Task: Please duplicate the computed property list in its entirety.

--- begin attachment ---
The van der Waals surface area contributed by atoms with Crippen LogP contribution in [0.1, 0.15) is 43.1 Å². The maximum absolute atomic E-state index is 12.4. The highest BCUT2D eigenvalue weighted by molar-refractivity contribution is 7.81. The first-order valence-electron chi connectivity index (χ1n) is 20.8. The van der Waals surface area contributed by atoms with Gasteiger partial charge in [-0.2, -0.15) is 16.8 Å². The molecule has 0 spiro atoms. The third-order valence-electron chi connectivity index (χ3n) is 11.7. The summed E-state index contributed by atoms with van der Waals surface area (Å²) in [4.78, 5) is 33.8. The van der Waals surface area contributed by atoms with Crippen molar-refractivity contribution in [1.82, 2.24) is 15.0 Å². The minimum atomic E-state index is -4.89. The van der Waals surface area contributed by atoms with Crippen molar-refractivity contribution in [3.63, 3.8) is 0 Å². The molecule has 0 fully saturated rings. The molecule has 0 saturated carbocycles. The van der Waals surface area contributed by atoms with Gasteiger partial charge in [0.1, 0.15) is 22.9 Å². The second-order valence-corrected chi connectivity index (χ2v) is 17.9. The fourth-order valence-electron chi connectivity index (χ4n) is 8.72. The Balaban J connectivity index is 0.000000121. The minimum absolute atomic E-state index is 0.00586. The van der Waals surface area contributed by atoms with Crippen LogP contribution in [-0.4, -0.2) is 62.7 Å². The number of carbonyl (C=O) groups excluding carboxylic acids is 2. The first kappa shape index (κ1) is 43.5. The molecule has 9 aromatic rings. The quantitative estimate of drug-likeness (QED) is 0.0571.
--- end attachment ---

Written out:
The van der Waals surface area contributed by atoms with Crippen LogP contribution in [0.1, 0.15) is 43.1 Å². The maximum absolute atomic E-state index is 12.4. The highest BCUT2D eigenvalue weighted by molar-refractivity contribution is 7.81. The first-order valence-electron chi connectivity index (χ1n) is 20.8. The van der Waals surface area contributed by atoms with Gasteiger partial charge in [-0.2, -0.15) is 16.8 Å². The molecule has 0 spiro atoms. The third-order valence-electron chi connectivity index (χ3n) is 11.7. The summed E-state index contributed by atoms with van der Waals surface area (Å²) in [4.78, 5) is 33.8. The van der Waals surface area contributed by atoms with Crippen molar-refractivity contribution in [1.82, 2.24) is 15.0 Å². The minimum atomic E-state index is -4.89. The van der Waals surface area contributed by atoms with Crippen molar-refractivity contribution in [3.63, 3.8) is 0 Å². The molecule has 0 fully saturated rings. The molecule has 0 saturated carbocycles. The van der Waals surface area contributed by atoms with Gasteiger partial charge in [0.1, 0.15) is 22.9 Å². The second-order valence-corrected chi connectivity index (χ2v) is 17.9. The fourth-order valence-electron chi connectivity index (χ4n) is 8.72. The Balaban J connectivity index is 0.000000121. The minimum absolute atomic E-state index is 0.00586. The van der Waals surface area contributed by atoms with Crippen LogP contribution in [-0.4, -0.2) is 62.7 Å². The number of carbonyl (C=O) groups excluding carboxylic acids is 2. The first kappa shape index (κ1) is 43.5. The molecule has 9 aromatic rings. The quantitative estimate of drug-likeness (QED) is 0.0571.